6 Bad Habits You Must Break to Succeed
You can't outwork unhealthy patterns. The best way to ditch a bad habit is to embrace a good one in its place.
Many of the young entrepreneurs I meet through my work as a writer, investor and entrepreneur aren't reaching their full potential. What's more, they have no idea why. They have great ideas for their startups and financial backing to make it a reality. But no matter how hard they try, they keep coming up short.
Is this you? Do you believe you should be successful but can't get quite where you want to be?
If so, I’m willing to bet you're letting a few bad habits run in the background, without your knowledge. Bad habits often go unnoticed, like a slow leak in a car tire. Until one day, when you're on the side of the road without any advance warning there's a problem.
Success requires technical skills as well as the grit, focus and energy to carry you for the long haul. Success also demands self-knowledge. You must be able to see yourself and your habits clearly so you can change them before they stunt your potential.
Take a look at the list below and be brutally honest: Do any of them ring a bell?
1. You're a perfectionist.
This is one of the worst ways you can sabotage yourself. If you live in fear of doing a task wrong, you won't be able to begin. The stress of being perfect freezes up creativity and joy, making your task longer, more difficult and not as fun.
Give yourself permission to create imperfectly. Make drafts knowing you won’t include some or most of what you’re doing. You always can edit what you've begun. Greatness comes from many failures and do-overs.
2. You're compulsively distracted.
Surfing the internet, answering a call, getting a snack, texting someone back quickly while you’re in the middle of something -- it all pulls you away from intense focus. If you’re constantly interrupting yourself, you can't get into the swing of things. You could be setting yourself up to waste your whole day.
Turn off your distractions, close your door and focus for a set period of time. If you need to call, text or eat, give yourself a set break to do so. And then have the discipline to return to the task at hand.
3. You hit the snooze button.
Several studies have proved 15 minutes of extra snooze time in the morning won't help you feel less tired. Scientists found a long time ago that you need deep REM sleep to recharge. Snoozing actually makes you more tired and fatigued. Even worse, it wastes time you could spend drinking water, showering or exercising -- activities all shown to increase energy levels.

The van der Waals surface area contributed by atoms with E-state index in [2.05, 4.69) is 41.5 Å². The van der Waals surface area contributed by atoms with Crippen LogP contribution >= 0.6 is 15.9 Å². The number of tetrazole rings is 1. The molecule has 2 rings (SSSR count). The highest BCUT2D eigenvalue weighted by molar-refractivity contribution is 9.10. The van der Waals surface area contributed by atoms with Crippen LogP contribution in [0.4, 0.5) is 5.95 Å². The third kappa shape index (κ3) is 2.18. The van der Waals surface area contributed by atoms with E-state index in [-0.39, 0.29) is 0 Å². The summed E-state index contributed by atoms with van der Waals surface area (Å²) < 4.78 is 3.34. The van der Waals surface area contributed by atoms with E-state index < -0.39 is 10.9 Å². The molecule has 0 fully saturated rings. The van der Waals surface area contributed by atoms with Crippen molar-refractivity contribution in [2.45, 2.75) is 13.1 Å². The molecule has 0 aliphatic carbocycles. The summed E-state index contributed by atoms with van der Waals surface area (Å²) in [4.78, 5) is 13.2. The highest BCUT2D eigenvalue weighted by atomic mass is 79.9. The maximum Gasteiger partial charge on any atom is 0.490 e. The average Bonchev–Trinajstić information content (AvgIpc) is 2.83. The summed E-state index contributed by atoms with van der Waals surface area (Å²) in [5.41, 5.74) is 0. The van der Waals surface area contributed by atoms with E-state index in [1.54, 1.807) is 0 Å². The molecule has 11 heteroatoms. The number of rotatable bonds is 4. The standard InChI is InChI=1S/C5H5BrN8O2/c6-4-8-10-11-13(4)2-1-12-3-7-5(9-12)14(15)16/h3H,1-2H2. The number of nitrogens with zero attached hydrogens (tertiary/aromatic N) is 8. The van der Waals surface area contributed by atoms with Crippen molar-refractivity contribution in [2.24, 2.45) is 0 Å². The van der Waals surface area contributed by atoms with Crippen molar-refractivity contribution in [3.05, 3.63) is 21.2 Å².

Instead of lying in bed, wishing for just 15 minutes more of sleep, tell yourself it won't make you less tired. Get up when your alarm sounds, and start incorporating healthy morning habits that will help boost your alertness.
4. You leave your most important work until later.
Most people are at their best earlier in the day, before they’ve reached the brain fatigue of afternoon and evening. Don’t save your hardest or most important tasks for "later." You won't have the energy to devote to doing it right.
Tackling difficult tasks early in the day improves your work product. It also allows you to relax as your day unfolds. You'll know you accomplished what you needed to do, and you'll have nothing hanging over your head before you leave for the day.
Related: 7 Behaviors of Successful People
5. You multitask.
Just because you think you're good at multitasking doesn’t mean it’s the best way to get things done. In fact, studies have shown that multitasking reduces the amount of short-term memory you retain from your task. Over time, this reduces your amount of long-term memory as well.
Multitasking makes you miss important details and learn less. It also leads to mistakes. Skip the juggling act and focus on doing one thing well.
6. You sit too long.
If you frequently use your computer all day, you’re putting your body through some major stress. In a sitting position, the spine becomes less flexible. This puts strain on the lower back, shoulders and neck. It also reduces blood flow to the brain and lungs -- the powerhouses you need to accomplish your best work in the moment and later on in your life.
Take breaks every 20 to 30 minutes. Stretch your back and shoulders while you’re working, and consider adopting a regular yoga or pilates routine. Stretching and strengthening your body can help prevent carpal tunnel syndrome, back spasms, fatigue and reptitive-motion injuries.
Bad habits don’t have to rule your life or keep you from achieving success. Changing all your habits at once can be overwhelming, so focus on improving one small thing at a time. Before long, you’ll establish habits that help you be your best.
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